French Student Riots: We also have balls

I am working on an “honor-shame” explanation for the behavior of French students in Paris these last weeks, which got an indirect confirmation from an encounter with a Frenchwoman the other night at a University function. My theory runs as follows: what has the French students going from demonstration to smashing store windows, burning cars, breaking into University buildings and burning books, is related to what went on in the suburbs last fall.

Of course French students have been known to behave like this. In “Mai ’68” they tore up the cobblestones and threw them at the cops. In the spring of 1971, the “normaliens” (they do not consider themselves students) did the same. When I got to the school in the fall of 1971, they told their war stories with evident pride. One of the graffiti, still on the wall in my building read: Les gauchistes sont les seuls ici avec des couilles!” signed by the directors wife. [The leftists are the only ones with balls around here.] That graffito came back to mind as I listened to interviews with the students protesting. Are they trashing Paris to show that they can be as tough and manly as the “yout” from the suburbs?

I recently had an exchange with a young Frenchwoman, BCBG (bon chic bon genre… classy).

“So what’s going on in France right now?” [This after the photos of the kids from the suburbs beating up the Gaulois had appeared in the news the world over.]
“They’re demonstrating.”
“Demonstrating? Trashing stores, burning cars and books?”
“That’s how we demonstrate in France!” she responded proudly.

So let me get this straight. French students, mimicking the behavior of the “dispossessed” from the suburbs, open the door to those “dispossessed” to come in and mark their terrain in Paris, leading to breakdown of public order at a particularly difficult time in France’s . And rather than say, “we got a problem,” this Frenchwoman, who could easily have been a target of the “racaille” from the suburbs, acts like it’s all not just under control, but a source of pride?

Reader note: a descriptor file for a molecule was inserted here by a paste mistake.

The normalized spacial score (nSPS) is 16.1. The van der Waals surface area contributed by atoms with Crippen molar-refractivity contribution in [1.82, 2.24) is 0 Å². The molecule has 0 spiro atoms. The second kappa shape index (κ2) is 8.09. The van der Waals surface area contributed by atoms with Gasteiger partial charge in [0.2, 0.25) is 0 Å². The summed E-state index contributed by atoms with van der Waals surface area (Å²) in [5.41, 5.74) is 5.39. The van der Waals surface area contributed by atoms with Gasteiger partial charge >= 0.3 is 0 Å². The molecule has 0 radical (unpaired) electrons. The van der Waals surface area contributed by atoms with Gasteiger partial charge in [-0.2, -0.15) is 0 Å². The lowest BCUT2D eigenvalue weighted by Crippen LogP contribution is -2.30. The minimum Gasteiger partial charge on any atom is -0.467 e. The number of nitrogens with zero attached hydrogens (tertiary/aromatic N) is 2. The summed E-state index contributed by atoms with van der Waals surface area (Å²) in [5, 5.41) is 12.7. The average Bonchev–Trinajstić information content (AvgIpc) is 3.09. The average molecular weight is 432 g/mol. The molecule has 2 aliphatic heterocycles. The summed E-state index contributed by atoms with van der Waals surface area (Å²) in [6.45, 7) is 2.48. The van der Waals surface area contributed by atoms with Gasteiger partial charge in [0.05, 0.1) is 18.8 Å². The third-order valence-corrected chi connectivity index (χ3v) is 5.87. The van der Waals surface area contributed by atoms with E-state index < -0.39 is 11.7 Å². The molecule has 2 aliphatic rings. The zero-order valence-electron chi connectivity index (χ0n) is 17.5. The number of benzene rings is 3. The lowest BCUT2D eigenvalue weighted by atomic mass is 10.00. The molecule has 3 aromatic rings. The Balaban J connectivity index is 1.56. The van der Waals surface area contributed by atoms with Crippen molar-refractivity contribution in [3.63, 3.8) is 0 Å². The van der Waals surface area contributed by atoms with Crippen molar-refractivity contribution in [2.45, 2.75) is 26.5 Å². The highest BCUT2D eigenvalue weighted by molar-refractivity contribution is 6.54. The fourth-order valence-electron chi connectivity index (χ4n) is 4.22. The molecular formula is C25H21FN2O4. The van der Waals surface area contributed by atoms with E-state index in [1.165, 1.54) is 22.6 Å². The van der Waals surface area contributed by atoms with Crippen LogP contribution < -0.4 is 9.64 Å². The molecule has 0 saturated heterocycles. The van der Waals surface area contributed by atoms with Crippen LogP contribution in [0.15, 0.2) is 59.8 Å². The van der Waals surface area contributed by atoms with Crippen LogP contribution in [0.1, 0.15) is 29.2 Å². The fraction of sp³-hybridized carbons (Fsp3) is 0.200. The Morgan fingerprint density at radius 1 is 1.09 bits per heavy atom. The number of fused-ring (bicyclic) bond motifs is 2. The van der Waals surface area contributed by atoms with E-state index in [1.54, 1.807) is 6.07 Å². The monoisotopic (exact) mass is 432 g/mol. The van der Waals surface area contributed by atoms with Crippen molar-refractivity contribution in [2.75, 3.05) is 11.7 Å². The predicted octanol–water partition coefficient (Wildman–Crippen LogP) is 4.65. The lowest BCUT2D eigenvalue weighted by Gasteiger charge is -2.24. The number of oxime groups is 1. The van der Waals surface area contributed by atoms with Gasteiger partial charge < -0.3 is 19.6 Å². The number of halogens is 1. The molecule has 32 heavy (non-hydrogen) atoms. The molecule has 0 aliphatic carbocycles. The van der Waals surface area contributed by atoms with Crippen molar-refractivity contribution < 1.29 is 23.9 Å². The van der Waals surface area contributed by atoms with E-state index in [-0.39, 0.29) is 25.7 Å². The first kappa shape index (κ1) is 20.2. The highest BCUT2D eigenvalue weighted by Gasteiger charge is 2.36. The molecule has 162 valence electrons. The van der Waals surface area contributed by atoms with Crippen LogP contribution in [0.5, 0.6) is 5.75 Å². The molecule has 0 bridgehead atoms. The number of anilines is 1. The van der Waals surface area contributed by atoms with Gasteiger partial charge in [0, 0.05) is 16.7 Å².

On another note, one email posted at The Brussels Journal strikes at the heart of the problem of these French student protestors. It shows the other side of the puffed-up phoney posturing:

“The new serfs have sold their freedom and futures for a guaranteed bowl of porridge from the State. This is how far these young intellectuals can see – to the end of their spoons and no farther. They will take their paychecks by force, even if their economy dies.”

2 Responses to French Student Riots: We also have balls

  1. anonymous says:

    Theoretically, one might think that the French employment situation will deterioriate until there are more unemployed voters than employed voters. At that point it ought to be politically feasable to fix the problem.

    However given the youth protests against the new laws aimed at helping them get jobs, one might conclude that even unemployed French would not want to fix the problem even if they understood that laws preventing companies from firing workers are the cause of unemployment.

  2. RL says:

    yes. one would think that behind this is a desire not to work. but that’s not necessarily true, certainly not across the boards. the french actually scored very high in work efficiency — higher than the US — in a survey i ran across last year (but can’t find right now). and it’s true. people who have jobs in france do work hard. at some level, as i say in my essay, their concerns are real — french bosses can be horribly arbitrary and explolitative. and that’s something cultural that cannot easily be solved by legislation (without it backfiring and shutting down the economy).

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